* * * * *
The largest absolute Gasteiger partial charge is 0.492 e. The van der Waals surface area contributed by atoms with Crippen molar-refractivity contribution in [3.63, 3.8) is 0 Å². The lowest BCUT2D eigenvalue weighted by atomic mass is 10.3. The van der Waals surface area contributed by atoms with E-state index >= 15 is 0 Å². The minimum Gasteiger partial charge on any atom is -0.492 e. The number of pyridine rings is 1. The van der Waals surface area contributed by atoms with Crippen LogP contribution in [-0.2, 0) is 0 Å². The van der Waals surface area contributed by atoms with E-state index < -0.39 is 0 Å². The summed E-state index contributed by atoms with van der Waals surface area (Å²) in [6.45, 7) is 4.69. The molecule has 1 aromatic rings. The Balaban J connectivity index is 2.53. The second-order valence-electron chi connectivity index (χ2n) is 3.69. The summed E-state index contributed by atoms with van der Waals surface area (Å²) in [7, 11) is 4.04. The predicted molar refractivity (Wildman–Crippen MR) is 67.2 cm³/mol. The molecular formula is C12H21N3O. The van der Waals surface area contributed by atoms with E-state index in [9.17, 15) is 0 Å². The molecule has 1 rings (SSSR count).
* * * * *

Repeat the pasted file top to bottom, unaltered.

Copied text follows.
The largest absolute Gasteiger partial charge is 0.492 e. The van der Waals surface area contributed by atoms with Crippen molar-refractivity contribution in [3.63, 3.8) is 0 Å². The lowest BCUT2D eigenvalue weighted by atomic mass is 10.3. The van der Waals surface area contributed by atoms with E-state index >= 15 is 0 Å². The minimum Gasteiger partial charge on any atom is -0.492 e. The number of pyridine rings is 1. The van der Waals surface area contributed by atoms with Crippen LogP contribution in [-0.2, 0) is 0 Å². The van der Waals surface area contributed by atoms with E-state index < -0.39 is 0 Å². The summed E-state index contributed by atoms with van der Waals surface area (Å²) in [6.45, 7) is 4.69. The molecule has 1 aromatic rings. The Balaban J connectivity index is 2.53. The second-order valence-electron chi connectivity index (χ2n) is 3.69. The summed E-state index contributed by atoms with van der Waals surface area (Å²) in [7, 11) is 4.04. The predicted molar refractivity (Wildman–Crippen MR) is 67.2 cm³/mol. The molecular formula is C12H21N3O. The van der Waals surface area contributed by atoms with E-state index in [9.17, 15) is 0 Å². The molecule has 1 rings (SSSR count).